<b>Snow Discussion Brings Admission</b>

Following a similar mea culpa by Fairfax Public Schools superintendent Daniel Domenech, County Manager Ron Carlee said he wished he had delayed the opening of county government offices on Friday, after less than a half-inch of snow fell.

“I would say that yesterday, we misjudged,” Carlee told County Board members at their Jan. 10 meeting. “If I had it to do over again, I would have delayed the opening of the government. We didn’t leave a wide enough margin of error.”

That admission came as board members discussed the possibility of putting in place a snow ordinance, following a comment from resident Jim Pebley. Ultimately, board members asked county staff to look at what other area jurisdictions expect for snow clearance.

“March 15 last year, I went before the board and said hey, remember the February snowstorm?” he said later. “The sidewalks on the major thoroughfares were impassable for two weeks. This business of voluntary clearing may not be working.”

It has to be an enforceable ordinance too, he said. “We don’t have to start a troop of snow policemen. We’ve got older folks who shouldn’t really be out there clearing snow,” said Pebley. “You’ve got to make allowances.”

At present, Carlee said, there is no ordinance in Arlington mandating that homeowners and residents remove snow from their sidewalks. But in the past, there has been some demand for such an ordinance, and some board members said they could see the need.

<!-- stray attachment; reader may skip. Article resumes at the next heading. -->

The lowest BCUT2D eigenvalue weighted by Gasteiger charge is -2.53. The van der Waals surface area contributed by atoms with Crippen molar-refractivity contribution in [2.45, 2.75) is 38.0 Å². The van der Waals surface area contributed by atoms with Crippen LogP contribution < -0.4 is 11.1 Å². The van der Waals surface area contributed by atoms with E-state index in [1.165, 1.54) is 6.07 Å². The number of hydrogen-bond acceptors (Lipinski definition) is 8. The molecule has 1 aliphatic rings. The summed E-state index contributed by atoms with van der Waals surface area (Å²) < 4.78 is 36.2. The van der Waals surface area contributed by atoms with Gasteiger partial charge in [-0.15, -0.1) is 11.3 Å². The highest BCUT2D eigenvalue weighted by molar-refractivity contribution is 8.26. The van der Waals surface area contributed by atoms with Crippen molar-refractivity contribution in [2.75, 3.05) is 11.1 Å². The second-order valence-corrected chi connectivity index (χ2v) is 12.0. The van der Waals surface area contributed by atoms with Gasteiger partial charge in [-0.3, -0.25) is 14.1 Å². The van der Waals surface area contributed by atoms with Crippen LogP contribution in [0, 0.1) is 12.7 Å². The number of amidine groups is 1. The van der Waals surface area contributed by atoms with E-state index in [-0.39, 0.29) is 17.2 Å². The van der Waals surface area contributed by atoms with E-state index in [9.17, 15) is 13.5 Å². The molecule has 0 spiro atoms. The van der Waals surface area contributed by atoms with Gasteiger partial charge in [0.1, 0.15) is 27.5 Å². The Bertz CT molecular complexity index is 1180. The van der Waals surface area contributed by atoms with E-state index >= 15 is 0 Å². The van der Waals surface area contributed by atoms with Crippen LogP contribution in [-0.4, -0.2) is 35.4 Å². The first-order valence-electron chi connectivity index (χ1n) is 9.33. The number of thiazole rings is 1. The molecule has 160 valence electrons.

“We had one inch of snow yesterday, and some neighborhoods seemed to be completely paralyzed,” said Board member Walter Tejada.

“We have people from the North come here, and they say, ‘How can there not be a snow ordinance?’” said Board member Chris Zimmerman. “People from the South say, ‘What do you mean, a snow ordinance?’ … I think it’s time to revisit the issue.”

But even passage of a snow ordinance doesn’t guarantee clear sidewalks. Carlee and board members agreed that enforcement of such an ordinance would not be as rigorous as some residents might like. “As we said, we won’t have a snow police,” said Zimmerman.

Snowfall last week was not especially heavy, Carlee said, but extreme cold temperatures made roadways more dangerous than they normally are under one inch of snow. “Cars heated the snow, and melted it just enough for it to become ice,” he said, making some secondary roads especially slippery.

Problems were exacerbated by problems on the highways that would otherwise carry commuters away from Arlington roads: Some of the westbound lanes on I-66 were closed by an accident, as was the Orange Metro line, which meant some Metro riders ended up taking to their cars.

In future, Carlee said, this week will serve as a lesson. “We didn’t leave ourselves a wide enough margin of error.”

<b>Arlington Celebrates

Legacy of King’s “Dream”</b>

Arlington County will hold its 35th annual tribute to MArtin Luther King Jr. at 7 p.m. Sunday, Jan. 18, at the Thomas Jefferson Theatre, 125 S. Old Glebe Road. The event, hosted by WJLA newscaster Sam Ford will celebrate King’s legacy through words, music and dance performed by students from the Duke Ellington School of the Arts, in the District, and the winners of the county’s sixth annual MLK writing contest. The theme of this year’s contest was, “Dear Dr. King, This is What It Means to Me to Be an American or Live in America.” The evening is free.